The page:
• If Loud Aliens Explain Human Earliness, Quiet Aliens Are Also Rare”: A  review

Alright, that is a lot of bullet points!  Forgive me if this post comes across as harsh criticism -- that is not at all how I am intending this, rather just as a rapid-fire list of responses and thoughts to this thought-provoking post.  Also forgive me for not trying to make the case for the plausibility of AI risk, since I'm guessing you're already familiar with some of the arguments.  (If not, there are many great explainers out there including waitbutwhy, Cold Takes, and some long FAQs by Eliezer Yudkowsky and Scott Alexander.

Ultimately I agree with you that one of the aspirational goals of AI technology (if we can solve the seemingly impossibly difficult challenge of understanding and being able to control something vastly smarter than ourselves) is to use superintelligent AI to finally end all forms of existential risk and achieve a position of "existential security", from which humanity can go on to build a thriving and diverse super-civilization.  But I personally feel like AI is probably more dangerous than nuclear war (both to my individual odds of dying a natural death in old age, and to humanity's chances of surviving to achieve its long-term potential), so I would be happy to trade an extra decade of nuclear risk for the precious opportunity for humanity to do more alignment research during an FLI-style pause on new AI capabilities deployments.

As for my proposed "alternative exit strategy", I agree with you that civilization as it stands today seems woefully inadequate to safely handle either nuclear weapons or advanced AI technology for very long.  Personally I am optimistic about trying to create new, experimental institutions (like better forms of voting, or governments run in part by prediction markets) that could level-up civilization's adequacy/competence and create a wiser civilization better equipped to handle these dangerous technologies.  But I recognize that this strategy, too, would be very difficult to accomplish and any benefits might arrive too late to help with situations where AI shows up soon.  But at least it is another strategy in the portfolio of efforts that are trying to mitigate existential risk.

I appreciate that the new initiative is also a stealth reference to Star Trek -- "The Next Generation" being the sequel series to original Star Trek just like this is the sequel to Operation Warp Speed. Makes it seem like there are some live players in the White House fighting for what would really do the most for pandemic preparedness, instead of just optimizing for whatever "looks good" in an HHS funding package.

Sad, of course, to see the usual total lack of recognition that in addition to subsidizing production, it would also help advance medical progress if we made production/innovation easier by reforming onerous and way-too-slow FDA processes.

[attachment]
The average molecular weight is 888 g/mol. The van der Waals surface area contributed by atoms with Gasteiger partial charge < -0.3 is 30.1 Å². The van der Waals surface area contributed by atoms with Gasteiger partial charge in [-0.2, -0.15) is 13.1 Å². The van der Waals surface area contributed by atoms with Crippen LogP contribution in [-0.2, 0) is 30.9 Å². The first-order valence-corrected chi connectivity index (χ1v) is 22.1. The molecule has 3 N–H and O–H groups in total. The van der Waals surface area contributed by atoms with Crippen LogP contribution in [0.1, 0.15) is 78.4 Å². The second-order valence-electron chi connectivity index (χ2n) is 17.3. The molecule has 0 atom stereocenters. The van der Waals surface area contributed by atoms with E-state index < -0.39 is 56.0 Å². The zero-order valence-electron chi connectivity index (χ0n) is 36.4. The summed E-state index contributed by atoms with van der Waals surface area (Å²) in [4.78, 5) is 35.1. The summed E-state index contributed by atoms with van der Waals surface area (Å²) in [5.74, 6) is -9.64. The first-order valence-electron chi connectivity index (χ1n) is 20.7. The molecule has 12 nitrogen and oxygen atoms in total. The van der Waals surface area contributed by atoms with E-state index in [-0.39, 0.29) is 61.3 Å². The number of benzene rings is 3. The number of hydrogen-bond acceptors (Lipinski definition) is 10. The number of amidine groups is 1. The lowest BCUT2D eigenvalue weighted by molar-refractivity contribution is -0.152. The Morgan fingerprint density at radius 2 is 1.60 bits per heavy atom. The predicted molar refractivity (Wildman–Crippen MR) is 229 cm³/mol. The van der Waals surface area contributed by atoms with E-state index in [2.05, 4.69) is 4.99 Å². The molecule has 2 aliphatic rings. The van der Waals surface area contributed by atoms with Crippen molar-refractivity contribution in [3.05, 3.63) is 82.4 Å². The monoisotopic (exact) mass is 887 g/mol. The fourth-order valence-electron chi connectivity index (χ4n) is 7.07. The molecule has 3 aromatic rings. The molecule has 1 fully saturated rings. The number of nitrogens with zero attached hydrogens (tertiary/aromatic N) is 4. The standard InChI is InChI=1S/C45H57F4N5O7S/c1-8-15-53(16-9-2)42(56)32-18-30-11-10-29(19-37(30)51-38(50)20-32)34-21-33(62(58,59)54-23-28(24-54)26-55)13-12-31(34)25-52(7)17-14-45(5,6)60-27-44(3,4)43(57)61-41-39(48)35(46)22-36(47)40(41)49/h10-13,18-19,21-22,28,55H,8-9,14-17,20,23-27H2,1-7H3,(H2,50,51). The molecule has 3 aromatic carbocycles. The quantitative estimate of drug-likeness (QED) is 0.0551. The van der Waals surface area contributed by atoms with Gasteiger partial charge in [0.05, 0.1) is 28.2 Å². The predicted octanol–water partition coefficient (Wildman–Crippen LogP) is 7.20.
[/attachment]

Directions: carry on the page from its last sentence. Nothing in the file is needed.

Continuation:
In addition to the pan-coronavirus vaccine effort, I also appreciate the funding for mucosal vaccines that would be easier/more pleasant to administer (no needles that scare people and create anti-vax sentiment, just a friendly nasal spray), and would do more to stop transmission of the virus between people, as opposed to just preventing severe illness and death.

Credit to folks like Alex Tabarrok at Marginal Revolution (and many, many others throughout government, pharma, EA, etc) who throughout the pandemic advocated for neglected good ideas like these. Maybe someday we will even see important FDA reforms, funding for metagenomic sequencing to identify early new pandemics, bans on dangerous gain-of-function-style research, and etc! (https://marginalrevolution.com/marginalrevolution/2022/04/an-operation-warp-speed-for-nasal-vaccines.html)

Maybe not the most cost-effective thing in the whole world, but possibly still a great project for EAs who already happen to be lawyers and want to contribute their expertise (see organizations like Legal Priorities Project or Legal Impact for Chickens).

This also feels like the kind of thing where EA wouldn't necessarily have to foot the entire bill for an eventual mega-showdown with Microsoft or etc...  we could just fund some seminal early cases and figure out what a general "playbook" should look like for creating possibly-winnable lawsuits that would encourage companies to pay more attention to alignment / safety / assessment of their AI systems.  Then, other people, profit-motivated by seeking a big payout from a giant tech company, would surely be happy to launch their own lawsuits once we'd established enough of a "playbook" for how such cases work.

One important aspect of this project, perhaps, should be trying to craft legal arguments that encourage companies to take useful, potentially-x-risk-mitigating actions in response to lawsuit risk, rather than just coming up with whatever legal arguments will most likely result in a payout.  This could set the tone for the field in an especially helpful direction.